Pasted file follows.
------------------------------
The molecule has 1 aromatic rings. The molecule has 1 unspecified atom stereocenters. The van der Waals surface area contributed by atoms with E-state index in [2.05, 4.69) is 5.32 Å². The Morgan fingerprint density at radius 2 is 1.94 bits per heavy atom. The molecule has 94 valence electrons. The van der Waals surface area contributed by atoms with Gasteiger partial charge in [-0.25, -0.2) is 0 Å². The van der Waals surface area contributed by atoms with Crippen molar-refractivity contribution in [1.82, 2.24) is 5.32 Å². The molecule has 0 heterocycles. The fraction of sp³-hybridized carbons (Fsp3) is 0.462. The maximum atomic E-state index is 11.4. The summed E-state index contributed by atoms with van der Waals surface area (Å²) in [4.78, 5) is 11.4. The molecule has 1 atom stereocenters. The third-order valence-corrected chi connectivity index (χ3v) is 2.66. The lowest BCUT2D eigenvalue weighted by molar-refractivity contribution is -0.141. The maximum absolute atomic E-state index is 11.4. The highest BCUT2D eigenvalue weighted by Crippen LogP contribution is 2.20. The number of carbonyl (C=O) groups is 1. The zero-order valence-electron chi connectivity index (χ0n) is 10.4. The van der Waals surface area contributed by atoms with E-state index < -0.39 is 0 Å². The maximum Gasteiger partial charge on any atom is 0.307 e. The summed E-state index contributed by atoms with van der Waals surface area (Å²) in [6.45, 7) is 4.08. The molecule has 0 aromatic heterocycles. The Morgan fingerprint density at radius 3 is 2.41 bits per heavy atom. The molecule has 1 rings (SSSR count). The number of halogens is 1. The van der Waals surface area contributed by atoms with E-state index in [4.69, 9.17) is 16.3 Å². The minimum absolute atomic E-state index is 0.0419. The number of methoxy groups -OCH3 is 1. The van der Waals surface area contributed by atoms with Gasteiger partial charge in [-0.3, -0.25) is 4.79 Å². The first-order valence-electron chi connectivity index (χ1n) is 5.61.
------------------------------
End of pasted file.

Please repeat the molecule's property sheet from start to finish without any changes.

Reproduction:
The molecule has 1 aromatic rings. The molecule has 1 unspecified atom stereocenters. The van der Waals surface area contributed by atoms with E-state index in [2.05, 4.69) is 5.32 Å². The Morgan fingerprint density at radius 2 is 1.94 bits per heavy atom. The molecule has 94 valence electrons. The van der Waals surface area contributed by atoms with Gasteiger partial charge in [-0.25, -0.2) is 0 Å². The van der Waals surface area contributed by atoms with Crippen molar-refractivity contribution in [1.82, 2.24) is 5.32 Å². The molecule has 0 heterocycles. The fraction of sp³-hybridized carbons (Fsp3) is 0.462. The maximum atomic E-state index is 11.4. The summed E-state index contributed by atoms with van der Waals surface area (Å²) in [4.78, 5) is 11.4. The molecule has 1 atom stereocenters. The third-order valence-corrected chi connectivity index (χ3v) is 2.66. The lowest BCUT2D eigenvalue weighted by molar-refractivity contribution is -0.141. The maximum absolute atomic E-state index is 11.4. The highest BCUT2D eigenvalue weighted by Crippen LogP contribution is 2.20. The number of carbonyl (C=O) groups is 1. The zero-order valence-electron chi connectivity index (χ0n) is 10.4. The van der Waals surface area contributed by atoms with E-state index < -0.39 is 0 Å². The maximum Gasteiger partial charge on any atom is 0.307 e. The summed E-state index contributed by atoms with van der Waals surface area (Å²) in [6.45, 7) is 4.08. The molecule has 0 aromatic heterocycles. The Morgan fingerprint density at radius 3 is 2.41 bits per heavy atom. The molecule has 1 rings (SSSR count). The number of halogens is 1. The van der Waals surface area contributed by atoms with E-state index in [4.69, 9.17) is 16.3 Å². The minimum absolute atomic E-state index is 0.0419. The number of methoxy groups -OCH3 is 1. The van der Waals surface area contributed by atoms with Gasteiger partial charge in [-0.3, -0.25) is 4.79 Å². The first-order valence-electron chi connectivity index (χ1n) is 5.61.